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Little to no PFAS found at most smaller drinking water utilities in first round of state tests

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Of the drinking water utilities the state tested, only two had detectable levels of PFAS in their treated water. (Lauren Chapman/IPB News)

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So far, the state has detected little or no toxic PFAS chemicals in Indiana's smaller drinking water utilities. That’s according to the Indiana Department of Environmental Management’s preliminary testing data from 24 smaller water utilities.

PFAS is a human-made chemical found in everything from carpets, to fast food wrappers, to firefighting foams on military bases — like Grissom Air Reserve Base near Kokomo. Exposure to them has been linked to cancer, problems with the immune system, and developmental issues in children.

Of the drinking water utilities the state tested, only two had detectable levels of PFAS in their treated water — Morgan County Rural Water Corporation and the city of Charlestown, served by Indiana American Water — and those levels were low. 

Hartford City and Aurora had some PFAS chemicals in their raw water, but no detectable levels in the water that gets delivered to residents — which suggests treatment might be working.

All of the state's results were below the Environmental Protection Agency's suggested health advisory levels. Right now, the EPA doesn't regulate PFAS, though the agency announced plans to regulate two kinds of PFAS in drinking water in October.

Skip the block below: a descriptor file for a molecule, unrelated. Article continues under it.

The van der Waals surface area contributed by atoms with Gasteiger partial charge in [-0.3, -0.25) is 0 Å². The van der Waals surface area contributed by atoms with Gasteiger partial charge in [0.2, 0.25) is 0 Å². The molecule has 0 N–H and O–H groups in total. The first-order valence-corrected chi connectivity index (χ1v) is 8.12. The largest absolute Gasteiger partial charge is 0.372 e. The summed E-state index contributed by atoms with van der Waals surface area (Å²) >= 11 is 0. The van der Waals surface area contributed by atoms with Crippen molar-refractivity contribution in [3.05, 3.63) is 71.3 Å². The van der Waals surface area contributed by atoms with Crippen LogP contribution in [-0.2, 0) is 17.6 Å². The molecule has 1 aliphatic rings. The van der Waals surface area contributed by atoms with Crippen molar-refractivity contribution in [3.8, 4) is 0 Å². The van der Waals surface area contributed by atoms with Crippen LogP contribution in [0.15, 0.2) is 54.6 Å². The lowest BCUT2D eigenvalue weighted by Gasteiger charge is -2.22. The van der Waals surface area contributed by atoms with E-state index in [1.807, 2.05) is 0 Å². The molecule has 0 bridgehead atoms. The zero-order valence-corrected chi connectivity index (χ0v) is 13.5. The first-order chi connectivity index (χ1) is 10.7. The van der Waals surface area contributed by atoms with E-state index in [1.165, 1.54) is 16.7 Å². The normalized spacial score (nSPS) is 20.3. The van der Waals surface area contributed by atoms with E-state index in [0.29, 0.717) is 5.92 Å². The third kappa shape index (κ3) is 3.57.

Jackie MacDonald Gibson chairs Indiana University's Department of Environmental and Occupational Health and researches PFAS in rural water.

“It is very good news. Yeah, very good news. The levels are very low. I was surprised actually not to see more of the kind of legacy PFASs," she said.

MacDonald Gibson said, keep in mind, many of these water utilities are in the country and may be farther away from industrial sources of PFAS.

“But it is comforting to know anyway, in these smaller utilities — which are less equipped to handle any problems with PFAS than larger utilities — that these levels are low," she said.

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In an email statement, IDEM said utilities that did have detectable PFAS should monitor their treated water results to make sure they stay below those EPA health advisory levels.

IDEM plans to test the drinking water at more utilities across the state through May 2023.

In Indiana American Water's own test results in 2020, PFAS was detected in: greater Gary area, Terre Haute, Johnson County, Charlestown, Farmersburg, Georgetown, Jeffersonville, Mooresville, and Newburgh. All IAW's results were also below the EPA health advisory levels for the two PFAS sampled — PFOS and PFOA. 

MacDonald Gibson said the four utilities where IDEM detected PFAS have levels that are low enough that she would personally feel safe drinking water from them. But residents who are concerned can filter out many PFAS using a granular activated carbon filter for their refrigerator or under their sink. There are also several pitcher water filters on the market that use granular activated carbon. 

American Water has installed granular activated carbon systems to remove PFAS at five of its locations around the country and is researching new ways to remove the chemicals. 

Contact reporter Rebecca at rthiele@iu.edu or follow her on Twitter at @beckythiele.

Indiana Environmental reporting is supported by the Environmental Resilience Institute, an Indiana University Grand Challenge project developing Indiana-specific projections and informed responses to problems of environmental change.

Copyright 2021 Indiana Public Media. To see more, visit .

Rebecca Thiele